The New Forest is one of the most important sites in southern England for ground-nesting waders, but this species group is under particular pressure from a combination of generalist predators, recreational disturbance and weather/climate impacts. We are therefore asking for your support in our ongoing survey and monitoring of four wader species on the Open Forest (away from the coastal strip):
This year we are again monitoring our vulnerable New Forest breeding Curlew population in partnership with Andy Page (New Forest Head Keeper, Forestry England). Since 2016, work led by Wild New Forest (WNF), Forestry England and Hampshire Ornithological Society (HOS) has indicated that our breeding Curlew population has declined by as much as two-thirds in recent decades, in line with national trends. We are confident that there are now only about 40 territories remaining in the New Forest, and with apparent low productivity, there are concerns that this could suddenly decrease further as the ageing adults are lost from the breeding pool. A summary slide outlining work undertaken to date is below. All Curlew records from 01 March to 31 July will therefore be gratefully received!
There are also concerns for Lapwing, which have suffered through a combination of the “Beast from the East” in 2018 and a couple of recent dry springs that together led to high adult mortality and reduced productivity. Last year, survey work indicated that the population may have crashed to less than 50 territories, but with the recent wet and mild winter there are hopes that this will be a more productive breeding season. They key month for assessing accurate figures for this species is April, as wintering birds can linger into March and failed breeders often relocate and nest again in May.
Redshank is another species that has undergone recent decline as a breeding species on the Open Forest, with no more than 5-10 pairs remaining, mostly in the southeast of the New Forest. The known breeding sites are well covered, but with exceptionally wet conditions on the ground this spring we would be keen to hear of any other birds holding territory away from the far southeast.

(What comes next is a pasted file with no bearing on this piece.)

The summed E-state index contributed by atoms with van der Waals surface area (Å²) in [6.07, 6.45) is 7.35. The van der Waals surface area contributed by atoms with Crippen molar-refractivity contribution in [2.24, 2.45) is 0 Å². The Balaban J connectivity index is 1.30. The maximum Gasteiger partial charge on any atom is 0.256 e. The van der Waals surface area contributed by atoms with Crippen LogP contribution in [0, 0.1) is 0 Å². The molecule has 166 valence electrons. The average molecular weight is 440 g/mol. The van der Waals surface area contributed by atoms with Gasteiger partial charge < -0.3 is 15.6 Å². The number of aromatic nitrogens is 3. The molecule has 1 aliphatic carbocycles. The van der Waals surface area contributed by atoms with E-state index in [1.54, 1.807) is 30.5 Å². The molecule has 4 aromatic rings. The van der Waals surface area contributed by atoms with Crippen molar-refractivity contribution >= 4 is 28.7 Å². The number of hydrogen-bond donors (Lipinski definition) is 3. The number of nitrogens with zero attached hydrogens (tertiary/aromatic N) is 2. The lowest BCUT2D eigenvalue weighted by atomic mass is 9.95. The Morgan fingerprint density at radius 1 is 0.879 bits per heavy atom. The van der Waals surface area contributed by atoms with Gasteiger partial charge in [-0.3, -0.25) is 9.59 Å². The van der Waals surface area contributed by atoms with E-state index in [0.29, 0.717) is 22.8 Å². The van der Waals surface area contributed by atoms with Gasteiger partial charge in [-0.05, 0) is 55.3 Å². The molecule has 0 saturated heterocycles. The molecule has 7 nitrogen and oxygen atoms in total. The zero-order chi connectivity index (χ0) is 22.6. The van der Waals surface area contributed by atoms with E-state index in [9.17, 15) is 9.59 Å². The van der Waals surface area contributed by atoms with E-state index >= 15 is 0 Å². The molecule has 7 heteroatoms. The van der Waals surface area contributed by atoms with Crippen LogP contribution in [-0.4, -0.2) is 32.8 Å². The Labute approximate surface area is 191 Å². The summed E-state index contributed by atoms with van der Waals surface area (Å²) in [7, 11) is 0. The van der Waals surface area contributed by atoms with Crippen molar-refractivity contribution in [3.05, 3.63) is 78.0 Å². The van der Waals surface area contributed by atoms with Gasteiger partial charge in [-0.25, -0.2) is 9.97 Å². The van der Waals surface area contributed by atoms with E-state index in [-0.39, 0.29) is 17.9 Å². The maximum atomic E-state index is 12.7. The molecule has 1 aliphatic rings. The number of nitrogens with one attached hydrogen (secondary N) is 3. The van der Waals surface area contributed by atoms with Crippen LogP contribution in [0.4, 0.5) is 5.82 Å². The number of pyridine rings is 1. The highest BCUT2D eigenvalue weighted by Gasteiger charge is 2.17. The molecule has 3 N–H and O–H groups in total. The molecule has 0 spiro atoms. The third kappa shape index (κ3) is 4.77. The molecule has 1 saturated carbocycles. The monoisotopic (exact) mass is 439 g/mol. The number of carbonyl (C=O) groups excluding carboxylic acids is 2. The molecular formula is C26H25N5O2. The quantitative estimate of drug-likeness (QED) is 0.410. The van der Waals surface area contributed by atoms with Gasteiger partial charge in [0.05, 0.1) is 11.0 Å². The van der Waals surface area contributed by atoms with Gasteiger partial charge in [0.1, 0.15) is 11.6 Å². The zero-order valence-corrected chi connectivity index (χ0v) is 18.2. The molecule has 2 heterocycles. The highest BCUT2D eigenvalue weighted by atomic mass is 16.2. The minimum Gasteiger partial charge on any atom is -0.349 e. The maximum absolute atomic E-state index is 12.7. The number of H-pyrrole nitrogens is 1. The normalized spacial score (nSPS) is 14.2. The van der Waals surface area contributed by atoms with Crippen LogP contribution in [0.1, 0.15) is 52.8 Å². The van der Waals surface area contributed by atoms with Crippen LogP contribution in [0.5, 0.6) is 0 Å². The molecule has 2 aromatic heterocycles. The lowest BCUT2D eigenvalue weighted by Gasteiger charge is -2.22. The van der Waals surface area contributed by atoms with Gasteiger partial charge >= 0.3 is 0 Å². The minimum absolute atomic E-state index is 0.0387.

Finally, HOS are also delivering a New Forest breeding Snipe survey this year, with Keith Betton (HOS Chairman and County Recorder) co-ordinating a team of volunteer fieldworkers that are attempting to cover all the suitable boggy habitat (WNF are supporting this survey and covering 14 km2 of suitable habitat between Lyndhurst and Beaulieu). Any supporting data for this species will be helpful when assessing an updated population total.
We therefore ask all our readers to look out for any of the above-listed breeding waders within the New Forest National Park (away from the coastal strip), and to let us know the date, location (ideally a six-figure grid reference) and any pertinent behavioural notes. All information will support our survey and monitoring of these species and will help us derive more accurate population figures. The ultimate aim is to provide this information to Forestry England so they can investigate and potentially implement mitigation measures, e.g. the seasonal closure of the car park at Yew Tree Heath (new sign below) was aided by our survey work demonstrating the importance of this area for ground-nesting waders.
All sightings can be emailed to firstname.lastname@example.org, and we will endeavour to provide regular updates about how the season is progressing via this blog and our social media channels.